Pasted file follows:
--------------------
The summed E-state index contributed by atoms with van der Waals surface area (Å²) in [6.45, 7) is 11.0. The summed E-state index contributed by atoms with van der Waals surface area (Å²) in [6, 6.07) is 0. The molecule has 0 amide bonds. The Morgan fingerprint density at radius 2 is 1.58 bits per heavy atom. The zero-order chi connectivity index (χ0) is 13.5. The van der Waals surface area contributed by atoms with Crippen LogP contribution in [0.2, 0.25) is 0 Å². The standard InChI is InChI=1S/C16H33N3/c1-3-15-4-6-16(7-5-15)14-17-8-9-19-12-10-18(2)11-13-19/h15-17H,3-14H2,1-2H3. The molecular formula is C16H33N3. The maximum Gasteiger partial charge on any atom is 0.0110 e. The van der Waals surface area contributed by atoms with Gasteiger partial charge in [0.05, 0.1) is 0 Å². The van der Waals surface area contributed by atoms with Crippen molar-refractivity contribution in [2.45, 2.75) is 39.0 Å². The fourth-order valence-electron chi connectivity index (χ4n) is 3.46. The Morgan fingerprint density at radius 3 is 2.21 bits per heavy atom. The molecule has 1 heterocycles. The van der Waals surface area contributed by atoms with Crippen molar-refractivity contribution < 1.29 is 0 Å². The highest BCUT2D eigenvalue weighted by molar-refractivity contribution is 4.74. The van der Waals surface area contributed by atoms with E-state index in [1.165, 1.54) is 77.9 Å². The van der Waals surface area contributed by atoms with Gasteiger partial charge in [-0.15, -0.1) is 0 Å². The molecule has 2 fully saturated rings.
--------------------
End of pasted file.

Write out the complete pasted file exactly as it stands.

The summed E-state index contributed by atoms with van der Waals surface area (Å²) in [6.45, 7) is 11.0. The summed E-state index contributed by atoms with van der Waals surface area (Å²) in [6, 6.07) is 0. The molecule has 0 amide bonds. The Morgan fingerprint density at radius 2 is 1.58 bits per heavy atom. The zero-order chi connectivity index (χ0) is 13.5. The van der Waals surface area contributed by atoms with Crippen LogP contribution in [0.2, 0.25) is 0 Å². The standard InChI is InChI=1S/C16H33N3/c1-3-15-4-6-16(7-5-15)14-17-8-9-19-12-10-18(2)11-13-19/h15-17H,3-14H2,1-2H3. The molecular formula is C16H33N3. The maximum Gasteiger partial charge on any atom is 0.0110 e. The van der Waals surface area contributed by atoms with Gasteiger partial charge in [0.05, 0.1) is 0 Å². The van der Waals surface area contributed by atoms with Crippen molar-refractivity contribution in [2.45, 2.75) is 39.0 Å². The fourth-order valence-electron chi connectivity index (χ4n) is 3.46. The Morgan fingerprint density at radius 3 is 2.21 bits per heavy atom. The molecule has 1 heterocycles. The van der Waals surface area contributed by atoms with Crippen molar-refractivity contribution < 1.29 is 0 Å². The highest BCUT2D eigenvalue weighted by molar-refractivity contribution is 4.74. The van der Waals surface area contributed by atoms with E-state index in [1.165, 1.54) is 77.9 Å². The van der Waals surface area contributed by atoms with Gasteiger partial charge in [-0.15, -0.1) is 0 Å². The molecule has 2 fully saturated rings.